He was living with his brothers at 65 Sullivan St., in Manhattan when he enlisted in the US Army at Ft. Slocum, at David’s Island (in Long Island Sound off New Rochelle), NY on Nov. 27, 1917. It was one of the busiest recruit training stations in WWI and housed many of those who joined in the government sponsored recruiting zeal that occurred in November 1917; explaining Nicola’s action. In December the governemt ended voluntary enlistments and relied solely on the draft.
But on Dec 8th, Nicola was assigned to Battery C of the 18th Field Artillery Unit. He would serve with them until his discharge. His service records show he boarded the USS Aeolus with his unit in Hoboken, NJ on April 23, 1918 however the departure was delayed and the Unit transferred to the USS Manchuria on April 30 when it sailed to Europe.
Nicola and his unit were attached to the 3rd Division in France. They distinguished themselves earning the French Croix De Guerre with Gilt Star on the battle streamers for the Champagne Marne and Aisne-Marne campaigns and was instrumental in helping to defeat the Germans during an final assault known as the “Ludendorff Offensive.” After the German surrender, they served a tour of occupation duty. Nicola and hisunit boared USS Agamemnon in Brest, France arriving eight days later in Hoboken. He was discharged August 22nd.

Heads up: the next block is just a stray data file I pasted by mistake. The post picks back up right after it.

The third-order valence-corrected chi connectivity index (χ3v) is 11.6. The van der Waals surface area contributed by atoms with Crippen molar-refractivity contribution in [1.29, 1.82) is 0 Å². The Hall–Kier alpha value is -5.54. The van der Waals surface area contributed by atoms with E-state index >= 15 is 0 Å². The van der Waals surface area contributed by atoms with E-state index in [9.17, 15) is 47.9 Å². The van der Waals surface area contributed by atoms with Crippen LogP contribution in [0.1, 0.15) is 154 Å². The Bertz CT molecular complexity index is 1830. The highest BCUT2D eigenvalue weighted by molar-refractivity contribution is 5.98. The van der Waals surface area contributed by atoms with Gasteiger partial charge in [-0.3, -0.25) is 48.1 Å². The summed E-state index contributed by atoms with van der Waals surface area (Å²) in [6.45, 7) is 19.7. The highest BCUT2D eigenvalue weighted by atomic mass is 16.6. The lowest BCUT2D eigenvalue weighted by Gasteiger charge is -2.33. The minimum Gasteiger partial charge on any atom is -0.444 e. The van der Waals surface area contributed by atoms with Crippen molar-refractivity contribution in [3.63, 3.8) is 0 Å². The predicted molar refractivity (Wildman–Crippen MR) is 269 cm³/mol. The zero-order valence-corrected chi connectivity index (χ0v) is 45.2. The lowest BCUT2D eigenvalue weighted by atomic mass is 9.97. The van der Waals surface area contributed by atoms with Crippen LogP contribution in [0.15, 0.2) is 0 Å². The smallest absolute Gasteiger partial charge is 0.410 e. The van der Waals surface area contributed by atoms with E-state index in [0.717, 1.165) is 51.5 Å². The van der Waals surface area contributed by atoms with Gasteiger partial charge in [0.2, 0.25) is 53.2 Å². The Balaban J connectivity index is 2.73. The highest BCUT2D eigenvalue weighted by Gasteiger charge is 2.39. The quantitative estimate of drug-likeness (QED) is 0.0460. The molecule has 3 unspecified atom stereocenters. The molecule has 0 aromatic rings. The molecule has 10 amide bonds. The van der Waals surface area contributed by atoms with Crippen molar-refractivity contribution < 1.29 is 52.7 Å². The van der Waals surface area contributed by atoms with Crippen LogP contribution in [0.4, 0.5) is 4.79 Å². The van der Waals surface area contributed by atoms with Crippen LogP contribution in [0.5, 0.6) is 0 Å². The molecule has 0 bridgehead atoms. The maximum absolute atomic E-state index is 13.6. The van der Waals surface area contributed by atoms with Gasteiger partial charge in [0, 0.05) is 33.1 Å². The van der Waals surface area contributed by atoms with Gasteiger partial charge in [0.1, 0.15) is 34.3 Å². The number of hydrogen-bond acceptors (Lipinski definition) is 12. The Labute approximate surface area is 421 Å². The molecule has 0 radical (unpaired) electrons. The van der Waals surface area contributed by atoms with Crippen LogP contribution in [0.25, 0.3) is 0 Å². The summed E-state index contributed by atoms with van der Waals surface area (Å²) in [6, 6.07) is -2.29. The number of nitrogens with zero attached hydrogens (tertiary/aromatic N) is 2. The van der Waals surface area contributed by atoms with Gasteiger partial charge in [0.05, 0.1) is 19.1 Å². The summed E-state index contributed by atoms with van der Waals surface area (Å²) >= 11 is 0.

Deborah Roccanova tells us more about his experiences and how they impacted Nicola. She says, He was gassed with mustard gas…The effects of the gas did affect his lungs the rest of his life. He was hospitalized with TB for 11 months in 1944 at a sanitarium in upstate NY.”
She continues about the period after the war while he was stationed in France, “…he did attempt to return to Craco to see his parents and family. This was denied due to the Spanish flu epidemic and all soldiers were confined to base. He never saw his parents again…but his mother Mary (Francavilla) Roccanova died from the flu in 1918…” when it struck Craco.
We also learned from Deborah that Nicola married Isabella Sillaro (born 1898, Craco). She was the daughter of Giuseppe and Rosa Dolcimele. After their marriage in Manhattan in 1920 Nicola worked with his brothers in a paper box making business, for a while.
Deborah tells us after that he, “drove taxi and eventually owned his own laundry and small apartment buildings. …Nicholas did eventually moved to Sacramento, CA at the urging of his son Vincent and wife Lois. Nicholas and Isabella lived a very happy and successful life, investing in real estate and surrounded by family in Sacramento. …Nicholas did return to Craco and Roccanova Italy in 1978…
The experience of Edmond Salomone during WWI was unique. He was born in Manhattan on March 24, 1897, the son of Michele Salomone and Angela Mormando. On Sept. 9, 1918 he was drafted into the US Army and sent to Camp Gordon, GA. With the war raging in Europe the Army had developed plans to train recruits to replace the battlefield soldiers. Edmond was assigned to the 14th Infantry Replacement and Training Battalion. On Oct. 18 he was assigned to the Automatic Replacement Draft designed to fill in the ranks of soldiers in Europe. Just 5 days after the armistice on Nov. 16, he was transferred to Company C 162 Infantry and shipped overseas on November 27th. He served there until returning to the US on July 27, 1918 and was demobilized on Aug. 2nd.
Brothers in Arms—Edmond Salomone (right) is shown with his future brother-in-law, Joe Chicichella when both were in the US Army in 1918.